Congregational Leadership in a Time of a Shifting Paradigm

October 7, 2020Rabbi Fred Guttman

Just days ago on Rosh HaShanah, we began the Jewish year of 5781 in the midst of an incredible paradigm shift – one that may have perilous consequences for the Jewish people of a magnitude most of us have not witnessed in our lifetimes.

At this historical juncture, we must ask: What does our community need from its congregational leaders?

We must be courageous exemplars, like the legendary Nachshon, who was the first to enter the sea after our ancestors’ escape from Egypt. Seeing Pharaoh’s army closing in on him and the death and destruction that they represented, Nachshon understood that the only option for his people was to move forward into the future.

We need the kind of leadership exemplified by the Israeli Golani Brigade, whose motto is Acharai! – “After me!” We need leadership by example.

The established 4 P’s of leadership – purpose, passion, persistence, and philanthropy – no longer suffice. Now, we must add a fifth: participation. What makes this requirement so challenging is that our community needs its leaders to be fully present at a time when safety measures dictate we must be physically apart, keeping our distance. 

Our congregations face great challenges. Numerous reports tell of families “opting out” of paying temple dues, saying they are leaving congregational life “for a year”; in one congregation, religious school enrollment has fallen by 100 families. Across the bord, such shortfalls are wreaking havoc on congregational budgets – and no one can say with certainty what the long-term effect will be on Jewish communal life in post-pandemic times.

I am confident that our congregations will bounce back, but keeping the damage to a minimum will require our leaders to be innovative, to think outside of the box. Fundraising events, for example, will have to be reimagined. In my congregation, after having to cancel our annual Jewish festival, we devised a drive-thru Jewish food festival that featured a menu of chopped brisket, falafel, matzah ball soup, kugel, knishes, baked goods, and Dr. Brown's Soda.

We will have to lean more on state and regional inter-congregational cooperation for shared resources and programs. For example, on the Wednesday night between Rosh HaShanah and Yom Kippur, North Carolina rabbis organized an online memorial service for Supreme Court Justice Ruth Bader Ginsburg, bringing together 13 URJ congregations and four other organizations served by Reform clergy. And this fall, five North Carolina congregations are planning a joint educational morning adult school called “Sages for the Ages.”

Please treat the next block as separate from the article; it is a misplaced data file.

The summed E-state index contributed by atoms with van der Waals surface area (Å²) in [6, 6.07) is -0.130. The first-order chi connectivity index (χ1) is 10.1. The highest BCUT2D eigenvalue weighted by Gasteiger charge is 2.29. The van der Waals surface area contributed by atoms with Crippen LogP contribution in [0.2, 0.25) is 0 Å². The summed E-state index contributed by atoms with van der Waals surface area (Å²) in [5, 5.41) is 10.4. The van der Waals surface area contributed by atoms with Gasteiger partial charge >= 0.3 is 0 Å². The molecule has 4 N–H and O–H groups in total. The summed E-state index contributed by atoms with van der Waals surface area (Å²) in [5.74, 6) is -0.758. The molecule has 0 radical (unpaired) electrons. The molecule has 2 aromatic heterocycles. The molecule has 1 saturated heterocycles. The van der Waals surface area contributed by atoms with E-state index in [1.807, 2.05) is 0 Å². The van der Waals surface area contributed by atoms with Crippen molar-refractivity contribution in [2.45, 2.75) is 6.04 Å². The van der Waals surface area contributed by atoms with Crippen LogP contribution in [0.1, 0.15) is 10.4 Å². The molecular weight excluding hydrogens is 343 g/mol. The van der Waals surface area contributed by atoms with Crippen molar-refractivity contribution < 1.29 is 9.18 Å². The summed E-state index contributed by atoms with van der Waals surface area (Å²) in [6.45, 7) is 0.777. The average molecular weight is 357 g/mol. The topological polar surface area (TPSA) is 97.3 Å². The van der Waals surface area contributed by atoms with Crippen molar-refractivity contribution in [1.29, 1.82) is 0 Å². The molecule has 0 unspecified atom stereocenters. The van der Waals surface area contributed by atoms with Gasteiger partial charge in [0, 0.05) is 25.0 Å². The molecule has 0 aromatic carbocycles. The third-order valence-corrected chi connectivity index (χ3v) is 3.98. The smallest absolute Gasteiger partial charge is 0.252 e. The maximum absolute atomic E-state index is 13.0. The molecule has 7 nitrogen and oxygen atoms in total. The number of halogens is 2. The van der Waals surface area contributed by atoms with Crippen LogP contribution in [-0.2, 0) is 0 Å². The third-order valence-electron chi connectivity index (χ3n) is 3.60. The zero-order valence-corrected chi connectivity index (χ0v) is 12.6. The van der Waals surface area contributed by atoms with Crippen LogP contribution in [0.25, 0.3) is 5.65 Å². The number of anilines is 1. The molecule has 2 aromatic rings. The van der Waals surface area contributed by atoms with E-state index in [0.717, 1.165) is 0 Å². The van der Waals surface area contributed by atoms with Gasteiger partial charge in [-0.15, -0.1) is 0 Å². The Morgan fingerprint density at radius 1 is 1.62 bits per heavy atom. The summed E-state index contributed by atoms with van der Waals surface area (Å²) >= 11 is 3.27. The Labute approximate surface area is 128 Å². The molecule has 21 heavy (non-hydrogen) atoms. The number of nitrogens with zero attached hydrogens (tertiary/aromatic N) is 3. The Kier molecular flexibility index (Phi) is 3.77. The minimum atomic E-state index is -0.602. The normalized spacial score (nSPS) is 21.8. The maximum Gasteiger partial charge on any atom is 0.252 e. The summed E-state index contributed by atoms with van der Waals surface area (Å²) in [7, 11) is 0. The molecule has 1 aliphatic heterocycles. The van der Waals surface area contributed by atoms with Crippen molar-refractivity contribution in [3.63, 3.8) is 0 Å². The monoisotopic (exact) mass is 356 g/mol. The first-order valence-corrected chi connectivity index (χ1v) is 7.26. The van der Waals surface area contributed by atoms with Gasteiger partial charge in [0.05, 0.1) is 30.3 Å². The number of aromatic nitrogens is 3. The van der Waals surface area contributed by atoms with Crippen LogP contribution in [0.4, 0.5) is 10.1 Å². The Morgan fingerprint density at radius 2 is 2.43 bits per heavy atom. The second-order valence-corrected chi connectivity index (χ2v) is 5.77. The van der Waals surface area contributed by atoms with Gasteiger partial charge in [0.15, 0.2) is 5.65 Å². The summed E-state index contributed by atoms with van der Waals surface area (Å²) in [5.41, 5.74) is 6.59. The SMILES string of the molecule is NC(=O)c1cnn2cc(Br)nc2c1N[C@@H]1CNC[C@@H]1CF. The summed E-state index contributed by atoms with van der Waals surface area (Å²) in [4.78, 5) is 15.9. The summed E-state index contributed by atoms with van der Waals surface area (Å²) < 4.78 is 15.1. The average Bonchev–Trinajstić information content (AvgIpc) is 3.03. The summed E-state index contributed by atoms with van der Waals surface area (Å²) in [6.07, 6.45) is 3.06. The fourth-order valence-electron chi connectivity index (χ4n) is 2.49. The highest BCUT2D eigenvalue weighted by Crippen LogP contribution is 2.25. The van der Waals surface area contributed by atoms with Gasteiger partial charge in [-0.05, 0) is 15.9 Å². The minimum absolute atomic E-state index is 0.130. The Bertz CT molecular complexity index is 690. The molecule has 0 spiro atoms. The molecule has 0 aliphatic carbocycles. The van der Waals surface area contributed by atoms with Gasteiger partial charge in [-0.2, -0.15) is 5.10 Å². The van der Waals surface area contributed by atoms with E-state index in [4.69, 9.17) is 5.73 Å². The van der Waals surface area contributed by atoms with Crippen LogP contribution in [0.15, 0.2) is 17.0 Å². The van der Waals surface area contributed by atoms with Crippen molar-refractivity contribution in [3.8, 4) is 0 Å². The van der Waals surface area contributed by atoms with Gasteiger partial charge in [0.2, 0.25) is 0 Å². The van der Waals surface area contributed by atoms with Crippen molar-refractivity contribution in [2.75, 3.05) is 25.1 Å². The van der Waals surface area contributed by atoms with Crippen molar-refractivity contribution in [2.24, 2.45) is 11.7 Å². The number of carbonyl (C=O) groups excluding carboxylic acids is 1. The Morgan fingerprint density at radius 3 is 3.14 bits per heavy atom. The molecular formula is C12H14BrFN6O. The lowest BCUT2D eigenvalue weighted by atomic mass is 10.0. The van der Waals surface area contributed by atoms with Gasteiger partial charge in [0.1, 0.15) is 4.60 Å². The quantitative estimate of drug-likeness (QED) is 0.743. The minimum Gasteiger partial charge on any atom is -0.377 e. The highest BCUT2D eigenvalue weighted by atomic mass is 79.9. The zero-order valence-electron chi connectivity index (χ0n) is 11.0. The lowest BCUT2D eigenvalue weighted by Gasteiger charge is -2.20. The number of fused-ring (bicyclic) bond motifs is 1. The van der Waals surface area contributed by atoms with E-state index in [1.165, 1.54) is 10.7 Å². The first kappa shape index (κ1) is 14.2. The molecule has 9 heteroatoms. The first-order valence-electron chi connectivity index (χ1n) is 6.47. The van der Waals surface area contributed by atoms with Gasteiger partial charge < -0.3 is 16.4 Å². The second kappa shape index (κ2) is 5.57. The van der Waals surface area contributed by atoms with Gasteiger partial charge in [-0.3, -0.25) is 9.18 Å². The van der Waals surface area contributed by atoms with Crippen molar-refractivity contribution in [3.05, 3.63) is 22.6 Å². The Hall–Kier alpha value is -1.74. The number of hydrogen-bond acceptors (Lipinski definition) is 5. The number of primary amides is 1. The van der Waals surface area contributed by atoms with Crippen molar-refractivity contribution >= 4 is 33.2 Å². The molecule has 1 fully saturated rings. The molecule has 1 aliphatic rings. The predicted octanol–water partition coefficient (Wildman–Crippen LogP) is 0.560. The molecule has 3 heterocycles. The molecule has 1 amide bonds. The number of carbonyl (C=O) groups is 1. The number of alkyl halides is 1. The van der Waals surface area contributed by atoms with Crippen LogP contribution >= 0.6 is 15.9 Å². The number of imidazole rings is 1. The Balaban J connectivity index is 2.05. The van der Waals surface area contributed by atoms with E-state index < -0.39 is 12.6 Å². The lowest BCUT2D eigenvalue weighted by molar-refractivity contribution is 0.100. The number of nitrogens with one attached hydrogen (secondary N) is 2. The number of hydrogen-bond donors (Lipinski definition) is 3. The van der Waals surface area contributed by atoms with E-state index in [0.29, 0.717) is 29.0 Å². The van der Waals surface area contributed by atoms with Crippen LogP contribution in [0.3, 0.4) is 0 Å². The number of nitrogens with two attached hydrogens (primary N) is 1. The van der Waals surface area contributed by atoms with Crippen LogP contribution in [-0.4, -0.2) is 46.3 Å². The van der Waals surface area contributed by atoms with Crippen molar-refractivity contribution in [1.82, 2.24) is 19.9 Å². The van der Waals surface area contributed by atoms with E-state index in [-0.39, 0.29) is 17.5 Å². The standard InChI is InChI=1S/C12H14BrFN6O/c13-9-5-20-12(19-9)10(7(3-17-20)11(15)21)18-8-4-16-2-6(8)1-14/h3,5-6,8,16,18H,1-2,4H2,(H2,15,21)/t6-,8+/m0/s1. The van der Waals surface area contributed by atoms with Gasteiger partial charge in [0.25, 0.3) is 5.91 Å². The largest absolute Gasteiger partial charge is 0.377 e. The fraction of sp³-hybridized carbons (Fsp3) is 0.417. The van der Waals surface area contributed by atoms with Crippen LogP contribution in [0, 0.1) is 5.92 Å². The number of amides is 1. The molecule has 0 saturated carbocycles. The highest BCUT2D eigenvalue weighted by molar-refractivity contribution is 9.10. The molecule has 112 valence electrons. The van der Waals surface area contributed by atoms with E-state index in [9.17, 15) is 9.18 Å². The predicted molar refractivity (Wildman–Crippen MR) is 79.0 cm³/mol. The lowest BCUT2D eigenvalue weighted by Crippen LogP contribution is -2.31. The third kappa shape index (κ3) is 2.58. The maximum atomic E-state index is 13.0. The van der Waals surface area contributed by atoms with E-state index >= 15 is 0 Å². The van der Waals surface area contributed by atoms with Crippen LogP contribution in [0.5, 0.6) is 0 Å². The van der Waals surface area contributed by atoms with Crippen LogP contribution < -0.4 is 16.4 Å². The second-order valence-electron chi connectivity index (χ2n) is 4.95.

In the aftermath of this crisis, there will be an opportunity to create a new paradigm of congregational life and service. At present, many congregations have committees focusing on pandemic protocols and reopening strategies. This work consumes an enormous amount of time, but it is, of course, necessary. Perhaps now is the time to invest a similar number of hours in trying to envision and prepare for a new congregational paradigm in the aftermath of COVID-19.

The leadership role of our congregational presidents will be crucial in this endeavor. When they agreed to become temple president, they had wonderful visions of how they would serve and what they aimed to accomplish – then came the pandemic, and everything shifted. They now face unprecedented challenges, perhaps the most severe and consequential in the entire history of the congregation.

And this is where our board and congregants come in. Our temple leadership and clergy need your encouragement, participation in online events, and financial support as never before. Our leadership will need to engage with congregants and be aware of those who have lost jobs or become ill, of their sorrows as well as their simchahssimchahשִׂמְחָה"Happiness." Refers to any happy occasion. . We will need everyone to double down instead of opting out – and we need them to help amplify that message to others our community, as well.

During Shabbat ShuvahShabbat Shuvahשַׁבַּת שׁוּבָה"Sabbath of Repentance;" the Shabbat between Rosh HaShanah and Yom Kippur. A special haftarah is read and traditionally the rabbi gives a sermon related to repentance. , we read the words “Return O Israel, unto the Lord your God” (Hosea 14:1). Jewish tradition teaches that if we return to God halfway, God will meet us in the middle – and I believe this is how we are currently being summoned as congregational leaders. We are being challenged to go as far as we are able, even if it is not as far as we’d like.

Let it be our hope and our prayer that even in this time of crisis, we shall turn to each other in a mutual effort to renew and revitalize our congregations, our faith, and our people. Whether we are officers or trustees, clergy or participating members of a congregation, this year especially, let us all be bound in a brit, a covenant of giving and sharing. It is a task that none of us can accomplish alone – but together we will not fail.

Have something to say about this post? Join the conversation in The Tent, the communications and collaboration platform for congregational leaders of the Reform Movement. You can also tweet us or tell us how you feel on Facebook

Related Posts